Initially I thought he had done wrong. I'm still not sure what I expected from my son, but one thing was clear. After talking to those who witnessed the interaction, it was confirmed that Hayden had been severely provoked. My church friend posed an interesting question. The answer was that I was more worried about what everybody would think, and the possibility of my son becoming a public vigilante, than whether or not he made a reasonable decision considering the circumstances.

The next day I talked with the principal who agreed that 'pops' and a day in ISS were enough punishment. I apologized to Hayden for making my reputation (and his) more important than his emotional and physical well-being.  I apologized for all the times I coached him when he was younger to give away a toy he was rightfully playing with just to keep the peace. I cringe today and have apologized again as I think about the damage I may have caused. I'd repeatedly failed in looking out for my kid's best interest. 

I've failed since with the girls too, on various occasions, even recently.

When it comes to instructing and disciplining our children there's a simple equation we'd all do well to follow.

Your kid does something wrong (in the eyes of God)?...You discipline them.

I think as parents, too many times we allow the following unnecessary forces to influence our instruction and discipline:

  1. Our fear of embarrassment. I've coached the kids on how not to be weird. I can become too involved in their clothing choices (Do NOT wear those sandals with your athletic shorts). Is that really a moral problem? I'm afraid people think one of my kids talks too much. The other, I worry, doesn't talk enough to people she encounters. Will people think she's rude? He's sick, but will people wonder why he's not at church this morning?  And so I guide them (badger them) to be children who are pleasing, that is, to people.  Don't we as adults know, that's IMPOSSIBLE?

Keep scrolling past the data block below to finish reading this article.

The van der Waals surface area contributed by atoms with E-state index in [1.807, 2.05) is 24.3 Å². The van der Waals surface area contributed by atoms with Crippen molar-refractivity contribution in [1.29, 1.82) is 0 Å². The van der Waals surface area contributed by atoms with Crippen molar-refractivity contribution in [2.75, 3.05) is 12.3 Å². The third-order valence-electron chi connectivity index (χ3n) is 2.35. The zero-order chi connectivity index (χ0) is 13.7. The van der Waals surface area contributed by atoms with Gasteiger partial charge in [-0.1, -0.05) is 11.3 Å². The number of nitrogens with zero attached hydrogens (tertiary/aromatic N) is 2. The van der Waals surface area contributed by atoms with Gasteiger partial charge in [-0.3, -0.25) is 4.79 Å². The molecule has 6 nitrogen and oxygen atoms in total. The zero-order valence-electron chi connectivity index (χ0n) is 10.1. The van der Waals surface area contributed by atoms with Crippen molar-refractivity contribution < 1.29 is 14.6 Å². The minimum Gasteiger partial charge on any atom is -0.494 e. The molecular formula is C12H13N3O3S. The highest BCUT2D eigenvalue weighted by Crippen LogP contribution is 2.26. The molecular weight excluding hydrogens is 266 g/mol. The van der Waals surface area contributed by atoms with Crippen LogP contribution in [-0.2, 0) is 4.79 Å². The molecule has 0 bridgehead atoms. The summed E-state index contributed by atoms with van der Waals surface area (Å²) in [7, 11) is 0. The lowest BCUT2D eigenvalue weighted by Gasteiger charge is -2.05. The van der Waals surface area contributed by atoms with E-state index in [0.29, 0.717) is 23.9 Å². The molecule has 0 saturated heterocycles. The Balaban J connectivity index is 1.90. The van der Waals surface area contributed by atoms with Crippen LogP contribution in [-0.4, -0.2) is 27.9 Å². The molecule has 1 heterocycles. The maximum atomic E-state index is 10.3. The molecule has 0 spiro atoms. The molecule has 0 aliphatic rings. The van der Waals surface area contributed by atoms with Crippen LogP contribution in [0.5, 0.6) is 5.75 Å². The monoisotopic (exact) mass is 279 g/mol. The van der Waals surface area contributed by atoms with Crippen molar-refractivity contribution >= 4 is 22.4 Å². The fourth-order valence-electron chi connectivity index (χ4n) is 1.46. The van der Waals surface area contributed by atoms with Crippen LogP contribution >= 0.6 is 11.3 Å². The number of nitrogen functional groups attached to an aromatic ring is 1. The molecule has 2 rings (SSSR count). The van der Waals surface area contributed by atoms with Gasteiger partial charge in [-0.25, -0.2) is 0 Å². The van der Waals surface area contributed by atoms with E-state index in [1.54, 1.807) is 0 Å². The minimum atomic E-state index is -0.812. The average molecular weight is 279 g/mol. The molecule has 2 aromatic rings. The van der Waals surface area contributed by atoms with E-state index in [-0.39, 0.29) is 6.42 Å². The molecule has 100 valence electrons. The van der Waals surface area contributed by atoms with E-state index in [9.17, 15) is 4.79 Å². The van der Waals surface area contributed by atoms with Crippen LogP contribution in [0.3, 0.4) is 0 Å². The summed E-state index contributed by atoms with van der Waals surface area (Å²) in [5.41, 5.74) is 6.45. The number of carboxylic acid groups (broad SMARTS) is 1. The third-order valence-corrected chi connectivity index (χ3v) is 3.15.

2. We worry that others will find our kid annoying. Closely kin to my fear of my kids embarrassing me (or themselves) is the worry that others will find my kids annoying. I muddle down the definition of wrongdoing by getting on to my kids for behavior that may annoy the company they're with even though there may be nothing sinful about their behavior.  Don't fake laugh.  Don't raise your hand too much in class.  Don't hug too long or sit too close. Don't tell lame jokes or that story that no one wants to hear. Rather than considering whether or not their behavior is wrong, I use wide brushed strokes in my guidance; prohibiting any behavior that may not be easily likable.
  3. We 're too concerned that someone might misunderstand. Too many times the appearance of the matter overrides the heart of the matter. Not long ago I forced one of my kids to go out of her way to be overly friendly to someone who had treated her poorly over a course of several months (a simple "Hi" and a smile wasn't enough, I thought).  Why? Because the girl's mom wasn't aware of the situation and I didn't want the mom to think my daughter was unkind. The fact of the matter is that my daughter could have been kind without the unnecessary display just to avoid a misunderstanding.
  4. We give too much thought to what other parents deem appropriate for our own kids. Will they think she shouldn't be allowed to walk to school by herself/ have a cellphone/ take selfies/ eat at McDonalds/ drink a soda/ watch that movie... The question should always be, What does scripture have to say about this? Not, What will the Jones's think? 

Paranoid parenting is unhealthy.  Parenting strictly by what we believe scripture says may lead to our children experiencing rejection for what is thought unlikeable or popular.  There will be those who disapprove of things we allow our children to do. That's unavoidable. But through allowing their true self to seep through, they'll find those who love them for their quirks and through their immature and sometimes awkward life stages. Those who patiently and lovingly stick around are the ones they need to be around anyway. 

When we seek to teach our children what is pleasing to God, and stop worrying about pleasing the hoards, life will be less confusing and less disappointing for our children, and for us too. 

Train a child in the way he should go...Proverbs 22:6 
Check out the new book here